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The race to net zero for water utilities

  • The race to net zero for water utilities

About the entity

Xylem Inc.
Xylem is a leading global water technology provider, enabling customers to transport, treat, test and efficiently use water in a variety of settings.

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As the race to net zero gathers pace, how can water utilities rise to the challenge of lower emissions? It is a timely topic, particularly as global events like COP27 put more attention on the decarbonization of the water sector.

That challenge is one we address in Net Zero: The Race We All Win, a new paper from Xylem. It outlines the practical approaches utilities can take to cut greenhouse gas emissions quickly while optimizing services for their communities.

Why should net zero be a priority for the water sector?

We can all feel the impacts of climate change. In Europe, temperatures have increased at more than twice the global average in the last 30 years – according to a report from the World Meteorological Organization – leading to droughts, heatwaves, and wildfires. The crisis is not only causing water scarcity. Historic flooding has had devastating impacts recently in Europe, China, and Pakistan.

As these issues affect the prosperity of communities and businesses, they also present a compelling case to modernize our water systems and make our sector more efficient and resilient.

While water utilities are on the frontlines in dealing with the impact of climate change, we cannot forget that water systems are also energy intensive. Water and wastewater infrastructure make up about 2 percent of global greenhouse gas emissions – similar to the shipping industry. This link is often referred to as the “water-energy nexus” and unleashing its potential can drive substantial energy savings to repower Europe while drastically reducing greenhouse gas emissions.

Now, what do we do about it? Net Zero: The Race We All Win, spotlights real-world strategies that utilities can use to reduce emissions quickly and affordably.

The case studies highlighted in the paper remind us that we do not need a quantum leap in technology. Much of what we need to manage water more efficiently and hit the “sweet spot” of both making us more resilient and lowering our emissions already exists.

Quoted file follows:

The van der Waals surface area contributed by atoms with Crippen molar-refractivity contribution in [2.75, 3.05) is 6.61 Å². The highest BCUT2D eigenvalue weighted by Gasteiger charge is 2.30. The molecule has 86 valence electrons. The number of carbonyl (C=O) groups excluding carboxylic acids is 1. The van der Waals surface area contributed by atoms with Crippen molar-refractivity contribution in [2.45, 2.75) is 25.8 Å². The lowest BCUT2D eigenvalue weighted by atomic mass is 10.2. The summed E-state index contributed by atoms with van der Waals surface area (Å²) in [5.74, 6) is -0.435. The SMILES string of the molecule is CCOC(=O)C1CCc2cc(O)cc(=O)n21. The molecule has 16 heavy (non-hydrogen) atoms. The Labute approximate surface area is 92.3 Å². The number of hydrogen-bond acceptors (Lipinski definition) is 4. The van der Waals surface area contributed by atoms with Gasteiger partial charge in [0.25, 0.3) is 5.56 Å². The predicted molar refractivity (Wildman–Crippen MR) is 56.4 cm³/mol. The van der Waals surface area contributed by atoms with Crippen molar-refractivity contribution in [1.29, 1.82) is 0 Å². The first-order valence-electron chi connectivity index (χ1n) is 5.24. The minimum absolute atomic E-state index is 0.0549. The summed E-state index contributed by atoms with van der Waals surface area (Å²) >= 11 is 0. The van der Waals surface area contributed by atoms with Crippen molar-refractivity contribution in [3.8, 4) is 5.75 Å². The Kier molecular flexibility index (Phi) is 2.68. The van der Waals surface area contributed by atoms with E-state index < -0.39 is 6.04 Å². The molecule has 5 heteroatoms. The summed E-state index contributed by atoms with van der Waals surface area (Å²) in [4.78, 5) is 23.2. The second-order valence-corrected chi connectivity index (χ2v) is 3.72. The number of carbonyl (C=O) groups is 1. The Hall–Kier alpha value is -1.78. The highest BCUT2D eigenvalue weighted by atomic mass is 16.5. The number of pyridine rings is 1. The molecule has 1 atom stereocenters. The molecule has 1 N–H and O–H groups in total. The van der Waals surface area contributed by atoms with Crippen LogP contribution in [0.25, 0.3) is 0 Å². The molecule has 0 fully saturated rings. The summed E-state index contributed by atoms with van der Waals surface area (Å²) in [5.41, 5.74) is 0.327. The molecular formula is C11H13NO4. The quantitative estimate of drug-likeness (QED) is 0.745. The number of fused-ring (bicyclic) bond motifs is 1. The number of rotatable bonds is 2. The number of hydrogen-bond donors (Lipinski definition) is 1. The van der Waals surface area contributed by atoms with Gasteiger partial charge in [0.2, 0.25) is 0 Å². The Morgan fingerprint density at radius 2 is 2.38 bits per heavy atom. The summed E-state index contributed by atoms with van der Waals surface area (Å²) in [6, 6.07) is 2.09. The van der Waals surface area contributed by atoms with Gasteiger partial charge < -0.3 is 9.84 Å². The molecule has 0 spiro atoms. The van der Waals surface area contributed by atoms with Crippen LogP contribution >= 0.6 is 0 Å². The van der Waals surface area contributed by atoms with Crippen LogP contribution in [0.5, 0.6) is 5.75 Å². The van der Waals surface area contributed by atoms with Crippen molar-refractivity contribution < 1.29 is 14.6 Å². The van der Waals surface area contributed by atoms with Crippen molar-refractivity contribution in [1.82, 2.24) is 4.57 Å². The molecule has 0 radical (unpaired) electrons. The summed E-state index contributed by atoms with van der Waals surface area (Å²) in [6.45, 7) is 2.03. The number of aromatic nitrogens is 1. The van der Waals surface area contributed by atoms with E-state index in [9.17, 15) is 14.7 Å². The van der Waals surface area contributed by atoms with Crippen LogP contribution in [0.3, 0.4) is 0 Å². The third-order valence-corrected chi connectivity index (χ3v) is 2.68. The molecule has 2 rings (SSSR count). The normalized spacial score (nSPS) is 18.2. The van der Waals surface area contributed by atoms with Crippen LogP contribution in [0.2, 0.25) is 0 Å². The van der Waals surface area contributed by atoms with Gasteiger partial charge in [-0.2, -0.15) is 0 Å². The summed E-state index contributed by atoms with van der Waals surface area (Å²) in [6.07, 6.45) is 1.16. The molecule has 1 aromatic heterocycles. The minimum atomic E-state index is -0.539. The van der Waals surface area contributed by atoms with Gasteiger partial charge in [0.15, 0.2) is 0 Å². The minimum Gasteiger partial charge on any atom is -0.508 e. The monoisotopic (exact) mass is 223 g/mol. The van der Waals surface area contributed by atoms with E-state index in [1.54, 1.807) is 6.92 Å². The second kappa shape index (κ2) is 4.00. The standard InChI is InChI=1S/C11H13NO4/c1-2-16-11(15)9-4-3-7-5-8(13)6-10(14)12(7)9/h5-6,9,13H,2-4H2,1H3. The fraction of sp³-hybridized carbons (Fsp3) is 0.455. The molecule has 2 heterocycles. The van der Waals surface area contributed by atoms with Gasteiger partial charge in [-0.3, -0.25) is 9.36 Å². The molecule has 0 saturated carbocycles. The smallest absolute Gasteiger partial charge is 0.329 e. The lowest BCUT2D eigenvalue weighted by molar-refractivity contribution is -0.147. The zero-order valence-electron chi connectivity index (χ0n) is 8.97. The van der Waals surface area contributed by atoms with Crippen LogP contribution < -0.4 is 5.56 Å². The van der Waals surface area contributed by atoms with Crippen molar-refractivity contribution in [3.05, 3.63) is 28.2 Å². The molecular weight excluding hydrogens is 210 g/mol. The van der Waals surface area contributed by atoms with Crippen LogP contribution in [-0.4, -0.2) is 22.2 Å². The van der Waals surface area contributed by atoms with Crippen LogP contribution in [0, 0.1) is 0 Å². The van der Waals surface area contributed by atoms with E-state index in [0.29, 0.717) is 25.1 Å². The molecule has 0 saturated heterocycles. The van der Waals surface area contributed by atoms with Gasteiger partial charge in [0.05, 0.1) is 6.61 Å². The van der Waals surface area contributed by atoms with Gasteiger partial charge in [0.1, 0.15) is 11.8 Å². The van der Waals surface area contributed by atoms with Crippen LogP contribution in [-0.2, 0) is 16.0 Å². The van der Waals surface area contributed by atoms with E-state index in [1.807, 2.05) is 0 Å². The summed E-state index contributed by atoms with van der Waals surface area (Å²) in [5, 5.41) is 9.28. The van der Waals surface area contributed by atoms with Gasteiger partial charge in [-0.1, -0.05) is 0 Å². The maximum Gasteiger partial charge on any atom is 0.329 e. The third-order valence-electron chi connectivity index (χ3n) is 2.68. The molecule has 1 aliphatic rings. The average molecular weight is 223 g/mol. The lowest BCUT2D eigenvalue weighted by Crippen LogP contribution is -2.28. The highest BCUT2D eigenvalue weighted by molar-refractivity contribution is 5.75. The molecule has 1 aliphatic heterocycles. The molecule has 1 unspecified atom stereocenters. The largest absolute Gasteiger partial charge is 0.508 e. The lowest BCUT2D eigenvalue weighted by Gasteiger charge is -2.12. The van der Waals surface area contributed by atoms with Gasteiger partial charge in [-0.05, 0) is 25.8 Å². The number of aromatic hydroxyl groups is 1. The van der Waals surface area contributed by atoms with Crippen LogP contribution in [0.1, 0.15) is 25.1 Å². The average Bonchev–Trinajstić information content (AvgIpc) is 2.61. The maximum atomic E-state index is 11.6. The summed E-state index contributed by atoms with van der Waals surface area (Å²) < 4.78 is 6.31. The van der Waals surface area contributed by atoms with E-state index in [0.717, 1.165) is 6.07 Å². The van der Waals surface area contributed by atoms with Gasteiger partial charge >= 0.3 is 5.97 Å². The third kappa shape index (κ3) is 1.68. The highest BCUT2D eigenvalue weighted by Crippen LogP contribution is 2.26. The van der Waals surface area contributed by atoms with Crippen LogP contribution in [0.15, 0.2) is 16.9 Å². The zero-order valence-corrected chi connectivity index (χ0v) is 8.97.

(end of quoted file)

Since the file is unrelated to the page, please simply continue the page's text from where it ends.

As of April 2022, Global Water Intelligence has counted more than 80 water and wastewater utilities with explicit net-zero and climate neutrality targets. Of these, 26 have joined the United Nations Race to Zero. Many other utilities work closely with their communities and governments to achieve net-zero targets. So, work is well underway – but time is also of the essence.

What can the sector do to move faster?

As industries think about decarbonizing effectively, water should take the lead and show what is possible through technology and data-driven decision-making. The sector can be a powerful example for other industries looking to pick up the pace in the race to net zero.

Prioritizing emissions reduction does not mean a fundamental shift in how utilities do business. Our previous research found that around half the wastewater sector's energy-related emissions can be abated with existing technologies – think intelligent wastewater pumping systems, adaptive mixers with variable speed drives, and real-time decision support systems. Another striking finding was that about 95 percent of this impact is achievable at zero or negative cost.

Together with our customers, we have implemented the use of digital technologies – like digital twins – to help optimize operations, resulting in significant drops in energy consumption. In one case, a European utility reduced aeration energy use by 30 percent. Other innovative approaches explored in the paper include remote, real-time monitoring, intelligent pump stations, and generating renewable power from waste.

How can utilities reach net zero while continuing to serve communities?

While climate considerations should become a significant driver of decision-making, the reality is that this priority can be lost among other challenges like aging networks, shrinking fresh water supplies, evolving regulations, and tightening budgets.

We are at an intersection of growing infrastructure challenges and climate pressure, and utilities need support – the onus can’t just be on them. The broader ecosystem of stakeholders – politicians, regulators, finance partners, and technology partners – needs to help remove hurdles and support rapid adoption. The term net zero can feel daunting, but we have the tools to hand to get underway.

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